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      A look back at 2012 in the Upper Peninsula

      As we begin to wind down the year 2012, Upper Michigan's Source is taking a look back at the stories that made headlines. Here are some of the top stories from January to June across the Upper Peninsula.

      The new year of 2012 came in with big expectations, but hopes of a big winter fell way short. A lack of snow caused changes for the U.P. 200. The start of the race had to be moved to Chatham, and it ended in Grand Marais. The annual sled dog race typically starts and finishes in Marquette.

      GOP presidential hopeful Rick Santorum was the only presidential candidate to make his way to the U.P. this election year. In February, he campaigned in Marquette before the state primary, holding a rally at the Holiday Inn.

      A bizarre incident at the end of February, an armed robbery and home invasion in Munising Township. The victim was bound to a chair with tape, and beaten with a baseball bat. A utility worker servicing a meter at the home luckily saw what was happening and called police. Four suspects from Chicago and Milwaukee await trial this upcoming year.

      Big news in March from Marquette General Hospital. A non-binding agreement was created for the sale of the hospital to Duke Lifepoint Healthcare. Marquette General officials say it was "the future" that inspired them to sell the facility.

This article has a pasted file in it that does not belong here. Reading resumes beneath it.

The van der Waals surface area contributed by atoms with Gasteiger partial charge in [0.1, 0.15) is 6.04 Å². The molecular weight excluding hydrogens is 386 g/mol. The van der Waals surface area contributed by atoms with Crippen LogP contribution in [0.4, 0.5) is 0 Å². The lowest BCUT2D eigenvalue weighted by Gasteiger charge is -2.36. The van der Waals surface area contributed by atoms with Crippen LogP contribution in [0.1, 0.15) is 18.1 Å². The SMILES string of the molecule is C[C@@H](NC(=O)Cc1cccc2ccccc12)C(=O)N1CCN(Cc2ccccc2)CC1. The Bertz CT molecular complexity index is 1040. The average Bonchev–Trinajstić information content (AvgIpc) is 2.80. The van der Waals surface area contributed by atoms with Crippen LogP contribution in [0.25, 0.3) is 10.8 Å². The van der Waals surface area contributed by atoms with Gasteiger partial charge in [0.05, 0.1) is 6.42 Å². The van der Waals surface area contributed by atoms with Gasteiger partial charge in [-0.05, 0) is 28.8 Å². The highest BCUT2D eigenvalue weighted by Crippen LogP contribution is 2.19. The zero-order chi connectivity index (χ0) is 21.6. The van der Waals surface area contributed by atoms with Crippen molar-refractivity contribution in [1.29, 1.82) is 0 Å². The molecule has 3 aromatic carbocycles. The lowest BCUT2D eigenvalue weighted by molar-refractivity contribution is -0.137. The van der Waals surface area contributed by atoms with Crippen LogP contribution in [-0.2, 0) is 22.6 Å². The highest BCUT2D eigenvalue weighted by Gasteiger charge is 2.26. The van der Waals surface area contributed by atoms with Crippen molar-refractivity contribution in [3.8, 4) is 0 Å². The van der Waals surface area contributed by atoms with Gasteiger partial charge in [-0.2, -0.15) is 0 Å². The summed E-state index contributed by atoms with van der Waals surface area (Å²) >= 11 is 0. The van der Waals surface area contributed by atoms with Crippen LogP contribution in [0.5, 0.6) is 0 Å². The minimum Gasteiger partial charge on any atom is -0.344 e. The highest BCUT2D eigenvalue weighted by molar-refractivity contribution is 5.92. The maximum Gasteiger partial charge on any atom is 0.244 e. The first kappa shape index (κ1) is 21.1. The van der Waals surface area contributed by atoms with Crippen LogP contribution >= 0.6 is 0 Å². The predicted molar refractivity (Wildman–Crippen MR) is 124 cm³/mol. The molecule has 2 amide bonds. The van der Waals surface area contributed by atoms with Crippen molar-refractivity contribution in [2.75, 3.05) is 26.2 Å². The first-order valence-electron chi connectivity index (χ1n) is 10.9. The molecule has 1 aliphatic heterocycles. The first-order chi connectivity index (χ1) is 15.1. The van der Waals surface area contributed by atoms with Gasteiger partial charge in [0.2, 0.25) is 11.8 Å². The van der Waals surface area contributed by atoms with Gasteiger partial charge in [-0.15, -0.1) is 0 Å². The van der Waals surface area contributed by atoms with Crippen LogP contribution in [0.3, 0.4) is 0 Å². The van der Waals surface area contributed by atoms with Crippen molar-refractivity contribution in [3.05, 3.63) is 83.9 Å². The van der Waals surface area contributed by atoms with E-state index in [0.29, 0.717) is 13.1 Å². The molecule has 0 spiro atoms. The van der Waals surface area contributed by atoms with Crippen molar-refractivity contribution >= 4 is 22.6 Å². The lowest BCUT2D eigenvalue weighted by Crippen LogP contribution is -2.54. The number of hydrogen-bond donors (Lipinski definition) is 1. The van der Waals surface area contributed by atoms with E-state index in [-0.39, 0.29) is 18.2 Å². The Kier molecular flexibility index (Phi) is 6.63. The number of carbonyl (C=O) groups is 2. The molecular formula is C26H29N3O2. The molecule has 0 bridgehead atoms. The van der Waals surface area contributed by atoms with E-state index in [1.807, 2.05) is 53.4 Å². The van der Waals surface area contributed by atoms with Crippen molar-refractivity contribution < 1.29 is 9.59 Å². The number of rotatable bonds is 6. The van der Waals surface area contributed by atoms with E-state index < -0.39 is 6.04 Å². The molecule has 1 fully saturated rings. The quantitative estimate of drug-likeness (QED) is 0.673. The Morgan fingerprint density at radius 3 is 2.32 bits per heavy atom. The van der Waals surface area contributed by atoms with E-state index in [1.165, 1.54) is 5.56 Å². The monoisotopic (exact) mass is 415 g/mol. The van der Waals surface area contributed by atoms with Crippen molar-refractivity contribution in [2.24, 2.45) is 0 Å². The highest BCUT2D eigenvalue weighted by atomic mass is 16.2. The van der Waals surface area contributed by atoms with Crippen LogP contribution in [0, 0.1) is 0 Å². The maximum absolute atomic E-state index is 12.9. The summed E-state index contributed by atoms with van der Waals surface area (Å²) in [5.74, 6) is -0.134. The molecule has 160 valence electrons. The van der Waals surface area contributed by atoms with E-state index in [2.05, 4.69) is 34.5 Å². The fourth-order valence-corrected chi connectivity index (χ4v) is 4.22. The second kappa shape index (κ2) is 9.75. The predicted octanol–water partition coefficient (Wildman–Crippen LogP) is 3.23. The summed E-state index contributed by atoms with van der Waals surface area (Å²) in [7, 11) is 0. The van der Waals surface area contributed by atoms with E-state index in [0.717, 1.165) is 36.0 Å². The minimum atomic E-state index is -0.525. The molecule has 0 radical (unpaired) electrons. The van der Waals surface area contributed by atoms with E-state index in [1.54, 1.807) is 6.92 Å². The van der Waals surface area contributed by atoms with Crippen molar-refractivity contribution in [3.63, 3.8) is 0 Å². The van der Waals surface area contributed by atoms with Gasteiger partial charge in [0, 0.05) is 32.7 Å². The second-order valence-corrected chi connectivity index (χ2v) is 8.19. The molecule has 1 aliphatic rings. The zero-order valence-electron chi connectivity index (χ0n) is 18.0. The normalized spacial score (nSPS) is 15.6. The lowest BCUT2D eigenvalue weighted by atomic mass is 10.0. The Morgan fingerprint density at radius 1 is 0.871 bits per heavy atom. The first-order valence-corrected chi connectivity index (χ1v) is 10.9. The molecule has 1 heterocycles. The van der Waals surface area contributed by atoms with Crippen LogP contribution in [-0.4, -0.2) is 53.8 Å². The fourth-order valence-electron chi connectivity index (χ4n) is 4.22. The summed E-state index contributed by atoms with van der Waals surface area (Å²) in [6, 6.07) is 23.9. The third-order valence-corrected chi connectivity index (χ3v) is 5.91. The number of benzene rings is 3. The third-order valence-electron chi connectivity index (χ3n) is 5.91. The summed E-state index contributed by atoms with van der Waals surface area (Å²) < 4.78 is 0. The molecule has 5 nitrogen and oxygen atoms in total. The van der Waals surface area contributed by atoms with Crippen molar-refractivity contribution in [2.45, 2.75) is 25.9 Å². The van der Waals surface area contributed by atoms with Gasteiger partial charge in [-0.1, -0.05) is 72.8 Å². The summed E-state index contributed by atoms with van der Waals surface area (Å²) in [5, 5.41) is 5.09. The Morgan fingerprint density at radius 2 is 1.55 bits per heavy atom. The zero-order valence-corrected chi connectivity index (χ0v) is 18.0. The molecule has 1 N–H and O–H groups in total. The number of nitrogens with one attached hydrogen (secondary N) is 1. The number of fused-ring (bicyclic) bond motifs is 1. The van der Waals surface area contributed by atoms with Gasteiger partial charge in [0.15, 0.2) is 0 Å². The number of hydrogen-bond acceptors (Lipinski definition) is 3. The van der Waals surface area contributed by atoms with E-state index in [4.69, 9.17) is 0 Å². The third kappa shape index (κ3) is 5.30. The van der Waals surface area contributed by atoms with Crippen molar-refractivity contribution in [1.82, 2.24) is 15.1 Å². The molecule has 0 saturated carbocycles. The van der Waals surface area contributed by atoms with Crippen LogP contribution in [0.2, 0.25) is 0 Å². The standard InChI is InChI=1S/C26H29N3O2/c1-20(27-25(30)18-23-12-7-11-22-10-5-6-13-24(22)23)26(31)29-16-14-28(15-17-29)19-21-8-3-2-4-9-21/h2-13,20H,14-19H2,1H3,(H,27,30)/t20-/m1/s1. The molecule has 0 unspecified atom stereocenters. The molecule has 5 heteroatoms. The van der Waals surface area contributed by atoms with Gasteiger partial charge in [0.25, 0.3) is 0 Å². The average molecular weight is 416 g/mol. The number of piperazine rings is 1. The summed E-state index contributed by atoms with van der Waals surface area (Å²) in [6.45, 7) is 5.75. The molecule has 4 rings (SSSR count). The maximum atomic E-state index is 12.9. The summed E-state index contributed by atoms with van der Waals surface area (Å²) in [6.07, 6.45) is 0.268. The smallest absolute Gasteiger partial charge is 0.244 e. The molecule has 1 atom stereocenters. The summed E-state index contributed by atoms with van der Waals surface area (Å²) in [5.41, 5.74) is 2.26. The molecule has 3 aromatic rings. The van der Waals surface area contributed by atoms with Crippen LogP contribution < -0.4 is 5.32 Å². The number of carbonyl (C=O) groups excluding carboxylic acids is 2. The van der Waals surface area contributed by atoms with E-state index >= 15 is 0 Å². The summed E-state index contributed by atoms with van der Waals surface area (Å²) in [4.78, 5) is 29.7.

Later in the month, we first learned of Eric Dompierre's battle with the MHSAA. At the time, rules stated students are not allowed to participate in any school sport if they are 19 or older. Eric's dad and the Ishpeming school district submitted two proposed revisions to the rule, but the association turned them down. That battle would continue in May, with the Dompierre family testifying before the State Senate Education Committee. Eric and the Ishpeming community would have to wait through the summer until a decision was made on the waiver.

      In May, a three-year long neighbor dispute in Schoolcraft County ends with one of them going to jail. 64-year-old Larry Kouw was arrested on assault and property damage charges. At the beginning of the month, Kouw and his neighbor, 83-year old Richard Hughson, got into a physical altercation."I want him to be put in jail, where he belongs," Hughson said.

      After eight years, Les Wong stepped down as President of NMU in May. Wong took a job as president in his hometown at San Francisco State University. His interim replacement is an NMU alumnus, David Haynes. Haynes was a professor and longtime advisor at NMU.

      At the end of May, a wildfire burned for ten days in the Seney Wildlife Refuge. It raged through 3,400 acres and cost over $600,000. Most of the cost resulted from aircraft used to dump water on the flames.

      Meantime, a 33 square mile fire ignited in Luce County. The Duck Lake Fire was contained three weeks after it was ignited by a lightning strike. The blaze destroyed 136 structures and cost at least $3.8 million to control.

      In June, a Kingsford man convicted of murder was sentenced to life in prison without the possibility of parole. David Levack was found guilty of murdering Joyce Margaret johnson of Stambaugh Township. Johnson was found dead in her home the same day she was supposed to appear in court to testify against Levack in a stolen property trial.

      June was also the first time that our cameras went underground at Rio Tinto's Eagle Mine. It takes a team of 83 people to operate the entire mine. Once mining in the ore body begins, officials say that number will rise to more than 230.